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The drug Lyrica (Pfizer’s trademarked name for pregabalin) was originally developed for the treatment of epilepsy and generalised anxiety disorder. Subsequently it was found that this drug was also suitable for the treatment of pain. In the UK, last year, Pfizer’s sales of this drug totalled around £250m.
The original patent for the use of pregabalin expired in 2013, but a second medical use patent directed to the treatment of pain, was not due to expire until July 2017.
The expiration of the original patent paved the way for the manufacturers of generic drugs, including Mylan and Actaris, to make and sell their own generic versions of pregabalin for the treatment of epilepsy and general anxiety disorder. Pfizer initiated patent infringement actions against these generic manufacturers, arguing that the generic drugs would be prescribed for the treatment of pain, as well as for the treatment of epilepsy and generalised anxiety disorder.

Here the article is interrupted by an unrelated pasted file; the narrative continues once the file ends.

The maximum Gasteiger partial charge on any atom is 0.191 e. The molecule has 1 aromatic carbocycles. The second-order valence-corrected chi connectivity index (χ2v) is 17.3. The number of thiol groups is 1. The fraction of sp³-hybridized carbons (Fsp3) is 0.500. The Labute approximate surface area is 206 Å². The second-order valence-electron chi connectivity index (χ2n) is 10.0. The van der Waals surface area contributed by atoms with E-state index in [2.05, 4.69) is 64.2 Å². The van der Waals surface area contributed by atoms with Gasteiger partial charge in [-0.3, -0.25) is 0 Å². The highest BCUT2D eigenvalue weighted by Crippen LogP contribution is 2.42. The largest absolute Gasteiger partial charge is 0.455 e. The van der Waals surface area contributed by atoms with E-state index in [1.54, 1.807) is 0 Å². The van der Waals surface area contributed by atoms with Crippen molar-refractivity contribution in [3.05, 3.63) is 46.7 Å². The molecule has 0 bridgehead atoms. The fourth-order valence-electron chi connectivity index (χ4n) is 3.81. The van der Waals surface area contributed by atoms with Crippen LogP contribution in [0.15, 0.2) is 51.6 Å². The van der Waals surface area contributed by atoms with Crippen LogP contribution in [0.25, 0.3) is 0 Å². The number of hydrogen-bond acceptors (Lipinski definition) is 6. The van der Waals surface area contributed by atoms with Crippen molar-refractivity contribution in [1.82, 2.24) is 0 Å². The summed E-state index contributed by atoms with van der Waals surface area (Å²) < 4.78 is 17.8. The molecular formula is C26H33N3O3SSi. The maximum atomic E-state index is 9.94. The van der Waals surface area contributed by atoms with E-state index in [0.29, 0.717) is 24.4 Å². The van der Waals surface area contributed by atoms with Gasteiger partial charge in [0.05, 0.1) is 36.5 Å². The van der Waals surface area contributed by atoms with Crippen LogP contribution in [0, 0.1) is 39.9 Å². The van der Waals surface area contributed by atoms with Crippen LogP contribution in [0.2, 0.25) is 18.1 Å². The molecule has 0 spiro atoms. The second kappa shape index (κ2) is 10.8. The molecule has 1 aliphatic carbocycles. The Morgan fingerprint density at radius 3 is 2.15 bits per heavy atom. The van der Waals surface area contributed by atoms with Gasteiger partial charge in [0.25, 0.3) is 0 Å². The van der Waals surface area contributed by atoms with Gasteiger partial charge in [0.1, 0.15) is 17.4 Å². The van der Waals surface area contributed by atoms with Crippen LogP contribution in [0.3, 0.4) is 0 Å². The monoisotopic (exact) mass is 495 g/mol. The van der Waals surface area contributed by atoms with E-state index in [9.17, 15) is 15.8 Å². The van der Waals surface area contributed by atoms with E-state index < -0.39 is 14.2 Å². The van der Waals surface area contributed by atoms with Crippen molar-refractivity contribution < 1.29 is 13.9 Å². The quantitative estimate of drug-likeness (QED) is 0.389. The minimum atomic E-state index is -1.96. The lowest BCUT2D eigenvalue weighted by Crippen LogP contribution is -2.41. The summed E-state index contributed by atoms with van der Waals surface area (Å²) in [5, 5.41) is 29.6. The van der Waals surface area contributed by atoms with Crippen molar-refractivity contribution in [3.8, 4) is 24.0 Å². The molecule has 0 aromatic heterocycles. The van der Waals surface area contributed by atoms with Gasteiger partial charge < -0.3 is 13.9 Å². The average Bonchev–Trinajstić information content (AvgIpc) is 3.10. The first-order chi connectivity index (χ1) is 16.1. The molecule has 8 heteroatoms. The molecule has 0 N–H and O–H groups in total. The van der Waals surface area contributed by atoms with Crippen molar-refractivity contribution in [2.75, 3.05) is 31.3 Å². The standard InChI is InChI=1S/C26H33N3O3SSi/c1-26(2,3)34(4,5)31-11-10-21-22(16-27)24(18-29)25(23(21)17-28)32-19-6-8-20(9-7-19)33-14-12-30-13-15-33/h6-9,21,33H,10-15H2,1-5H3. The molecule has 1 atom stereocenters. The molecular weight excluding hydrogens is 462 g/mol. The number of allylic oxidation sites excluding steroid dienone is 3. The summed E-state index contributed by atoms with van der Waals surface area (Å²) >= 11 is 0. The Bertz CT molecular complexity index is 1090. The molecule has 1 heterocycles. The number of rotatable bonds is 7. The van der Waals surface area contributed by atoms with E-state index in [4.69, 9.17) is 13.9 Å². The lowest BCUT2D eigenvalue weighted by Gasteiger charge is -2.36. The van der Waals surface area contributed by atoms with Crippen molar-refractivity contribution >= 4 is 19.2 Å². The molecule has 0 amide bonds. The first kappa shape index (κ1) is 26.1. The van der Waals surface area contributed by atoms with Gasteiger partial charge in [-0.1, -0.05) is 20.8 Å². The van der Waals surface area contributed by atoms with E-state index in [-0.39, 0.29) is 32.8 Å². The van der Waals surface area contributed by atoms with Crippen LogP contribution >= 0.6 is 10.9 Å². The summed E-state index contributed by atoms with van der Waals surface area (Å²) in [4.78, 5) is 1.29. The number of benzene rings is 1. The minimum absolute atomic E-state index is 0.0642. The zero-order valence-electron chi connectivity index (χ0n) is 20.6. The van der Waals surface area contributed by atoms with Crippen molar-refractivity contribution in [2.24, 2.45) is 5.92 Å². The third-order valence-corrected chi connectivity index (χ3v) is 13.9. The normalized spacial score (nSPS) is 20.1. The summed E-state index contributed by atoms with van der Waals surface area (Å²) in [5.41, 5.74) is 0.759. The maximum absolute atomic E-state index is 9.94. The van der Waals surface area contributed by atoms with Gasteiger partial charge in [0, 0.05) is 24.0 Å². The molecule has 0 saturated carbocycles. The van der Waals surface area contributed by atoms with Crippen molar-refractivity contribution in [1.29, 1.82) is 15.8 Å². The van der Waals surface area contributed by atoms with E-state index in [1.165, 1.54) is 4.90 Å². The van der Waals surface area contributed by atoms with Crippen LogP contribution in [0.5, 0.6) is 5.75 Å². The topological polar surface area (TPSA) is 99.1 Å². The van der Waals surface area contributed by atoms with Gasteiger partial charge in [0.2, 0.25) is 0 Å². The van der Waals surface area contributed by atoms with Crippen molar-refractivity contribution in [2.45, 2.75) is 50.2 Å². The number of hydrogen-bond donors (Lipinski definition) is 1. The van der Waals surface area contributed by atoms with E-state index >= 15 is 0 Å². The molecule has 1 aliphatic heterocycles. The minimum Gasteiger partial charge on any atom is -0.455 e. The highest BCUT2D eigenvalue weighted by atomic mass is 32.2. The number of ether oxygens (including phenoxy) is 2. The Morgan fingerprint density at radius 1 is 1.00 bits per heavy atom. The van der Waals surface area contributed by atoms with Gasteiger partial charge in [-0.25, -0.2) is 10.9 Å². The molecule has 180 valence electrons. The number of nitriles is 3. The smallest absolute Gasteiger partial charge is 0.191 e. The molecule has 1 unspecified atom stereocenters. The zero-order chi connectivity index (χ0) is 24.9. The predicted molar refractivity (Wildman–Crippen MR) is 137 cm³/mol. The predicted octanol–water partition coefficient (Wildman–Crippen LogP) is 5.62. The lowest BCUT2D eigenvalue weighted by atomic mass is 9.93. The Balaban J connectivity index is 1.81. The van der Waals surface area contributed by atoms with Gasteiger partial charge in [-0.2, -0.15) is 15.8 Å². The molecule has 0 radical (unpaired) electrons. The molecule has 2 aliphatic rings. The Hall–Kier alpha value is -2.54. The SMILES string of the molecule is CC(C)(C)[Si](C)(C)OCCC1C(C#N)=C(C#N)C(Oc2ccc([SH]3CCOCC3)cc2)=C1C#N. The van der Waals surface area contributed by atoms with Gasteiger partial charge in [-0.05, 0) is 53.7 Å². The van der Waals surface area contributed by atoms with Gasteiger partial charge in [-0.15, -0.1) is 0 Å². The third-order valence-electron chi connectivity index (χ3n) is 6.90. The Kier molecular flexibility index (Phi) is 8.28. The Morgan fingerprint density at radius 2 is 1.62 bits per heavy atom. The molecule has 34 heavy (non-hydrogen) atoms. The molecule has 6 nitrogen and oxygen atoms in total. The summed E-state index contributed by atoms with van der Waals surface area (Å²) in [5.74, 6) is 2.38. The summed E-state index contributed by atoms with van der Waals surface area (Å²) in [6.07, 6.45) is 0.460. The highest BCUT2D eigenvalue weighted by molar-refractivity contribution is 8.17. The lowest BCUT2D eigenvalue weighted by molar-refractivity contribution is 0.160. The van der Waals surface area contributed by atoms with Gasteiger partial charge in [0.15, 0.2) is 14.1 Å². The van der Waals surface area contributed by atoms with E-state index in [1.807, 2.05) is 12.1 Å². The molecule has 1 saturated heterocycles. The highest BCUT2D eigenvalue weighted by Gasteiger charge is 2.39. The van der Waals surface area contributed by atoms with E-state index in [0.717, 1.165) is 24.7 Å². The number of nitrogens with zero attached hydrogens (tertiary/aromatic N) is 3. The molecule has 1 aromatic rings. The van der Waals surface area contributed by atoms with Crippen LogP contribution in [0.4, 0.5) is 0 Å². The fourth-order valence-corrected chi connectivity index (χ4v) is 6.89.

Mr Justice Arnold’s judgement in the case, issued on 10 September 2015, found that the relevant claims (directed to the treatment of pain) were not obvious. However, these claims were found to be invalid on the ground of insufficiency.
Mr Justice Arnold also found Pfizer liable for making groundless threats in respect of patent infringement.
During the case Mr Justice Arnold highlighted the fact that in relation to the NHS there is a need to develop a national system to ensure that where second medical use patents exist, the appropriately branded product is dispensed to patients and not a generic equivalent of such products.
Following the issue of the decision Pfizer has indicated that it intends to appeal this ruling.
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